The shows that they have there are very entertaining and they let the people on the tour get involved. The shows include historical topics such as Samuel Peeps, Jack The Ripper, The Plague, Sweeney Todd, Trials, Surgery and Punishments. The shows are delivered in videos and demonstrations with props.
The type of things you can get involved in is being burnt at the stake, going on trial, being operate on a various other things. I was a little scared to volunteer as it looked to scary for me. Looking back though I wish I did volunteer to do something as it adds to the experience. What I liked about the shows was that all of them made me feel like I actually was back in the olden days. My favourite show was definitely the court case trials because the man from the tour who they brought up to the stands for trial was hilarious he was giving lots of jokes and was entertaining to watch. The shows take up majority of the tour but they are fun to watch.
There are 3 rides on the tour and they where all enjoyable my favourite being the boat ride as it brought back memories of being on a Ghost Train at the fair but it was much more entertaining, scary and much faster. It reminded me of the Ghost Train from the fairs I used to go as a kid because it 's the same sort of set up but just much more professional as it the monsters they have up and popping out.
They have a 5D ride which was a really good experience because I've never been on a 5D ride before. On the ride you side on chairs the move up in the air and spin around whilst wearing 3D glasses and shooting bats flying at you. I think this ride was very eventful but it made me quite dizzy.
The final ride they have you get hanged well not literally. The ride seats you and takes you right up in the air while you listen to the crime that you have committed. Once you get to the to you see a fake audience then you drop right back down to the bottom as if you have been hanged.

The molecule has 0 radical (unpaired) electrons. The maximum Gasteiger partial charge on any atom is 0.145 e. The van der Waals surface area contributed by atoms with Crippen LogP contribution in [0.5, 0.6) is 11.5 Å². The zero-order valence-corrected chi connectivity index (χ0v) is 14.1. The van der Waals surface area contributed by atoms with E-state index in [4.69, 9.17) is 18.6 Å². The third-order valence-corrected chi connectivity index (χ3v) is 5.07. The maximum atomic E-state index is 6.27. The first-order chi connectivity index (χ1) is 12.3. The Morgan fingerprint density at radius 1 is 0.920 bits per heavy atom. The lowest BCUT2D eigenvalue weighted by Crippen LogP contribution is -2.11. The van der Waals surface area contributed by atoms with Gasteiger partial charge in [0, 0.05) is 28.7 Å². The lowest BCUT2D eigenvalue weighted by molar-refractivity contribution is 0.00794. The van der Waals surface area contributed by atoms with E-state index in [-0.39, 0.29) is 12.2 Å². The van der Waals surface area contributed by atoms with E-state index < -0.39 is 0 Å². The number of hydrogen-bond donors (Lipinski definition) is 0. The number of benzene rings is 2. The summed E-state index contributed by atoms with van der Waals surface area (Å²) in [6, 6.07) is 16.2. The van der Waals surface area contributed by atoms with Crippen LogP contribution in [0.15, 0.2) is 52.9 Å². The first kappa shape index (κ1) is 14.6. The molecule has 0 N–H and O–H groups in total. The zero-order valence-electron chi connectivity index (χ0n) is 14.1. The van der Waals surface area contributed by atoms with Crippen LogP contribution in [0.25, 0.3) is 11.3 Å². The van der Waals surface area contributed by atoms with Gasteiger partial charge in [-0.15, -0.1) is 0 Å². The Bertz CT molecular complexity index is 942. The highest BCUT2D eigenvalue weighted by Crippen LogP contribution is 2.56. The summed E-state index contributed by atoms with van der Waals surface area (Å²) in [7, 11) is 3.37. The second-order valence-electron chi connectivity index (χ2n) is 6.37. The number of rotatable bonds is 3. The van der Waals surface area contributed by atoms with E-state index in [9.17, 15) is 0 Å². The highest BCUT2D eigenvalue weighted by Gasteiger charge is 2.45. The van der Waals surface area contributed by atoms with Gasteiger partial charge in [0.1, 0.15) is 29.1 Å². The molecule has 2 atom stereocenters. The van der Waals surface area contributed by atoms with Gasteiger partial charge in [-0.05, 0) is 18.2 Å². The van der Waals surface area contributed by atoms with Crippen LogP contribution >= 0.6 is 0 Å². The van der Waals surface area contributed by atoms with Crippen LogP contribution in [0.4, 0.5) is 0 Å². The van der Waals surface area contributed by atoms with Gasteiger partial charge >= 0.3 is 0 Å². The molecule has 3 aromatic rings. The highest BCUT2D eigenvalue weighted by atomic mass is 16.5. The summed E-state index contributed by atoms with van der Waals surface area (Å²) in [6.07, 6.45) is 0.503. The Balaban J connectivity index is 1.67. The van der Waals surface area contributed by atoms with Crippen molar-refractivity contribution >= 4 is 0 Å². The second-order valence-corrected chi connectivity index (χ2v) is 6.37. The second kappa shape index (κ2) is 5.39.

If you want to sit the rides out they are happy to not let you participate you just have to let them know and they will sort you out.
Throughout the whole tour there are many special effects for example when they burnt a woman in the tour at the stake it look like the person was actually burning I would really love to know how they manage to do this.
Once the tour has ended you end up in the gift shop where you can get loads of souvenirs. You also pick up your photo at this point. I recommend getting your photo taken at the start because your not allowed to take pictures inside so it's a good way to remember the tour.
-----Look & Feel Of The Dungeon-----
The tour has lots of hanging monsters and has a very horrific feel to it. As you walk through along the tour there are many thing that caught my eye like at one point there was a couldren that had a mysterious glowing substance in it. There where also lots of x's around on the walls and objects which is the sign of a plague of an infected area. I think they really did a god job of making a place where you can feel like your in the olden days.
-----Ticket Prices & Other Information-----
Adult (16+) - Ticket Office £24.00 - Online £16.00
15 and under - Ticket Office £18.60 - Online £9.00
I paid for my tickets online and we just printed the ticket and went straight in when we got there. When you go to the office you have to wait in the line.
I think the London Dungeons is definitely a place to go and visit and I will definitely be going back again with a group of friends this time. It's was a good family day out and I think it's is a good place to take your family because there where about 5 or 6 kids on my tour and they seem to have enjoyed themselves.
I think although it was fun it's also very educational and it's like a fun history lesson.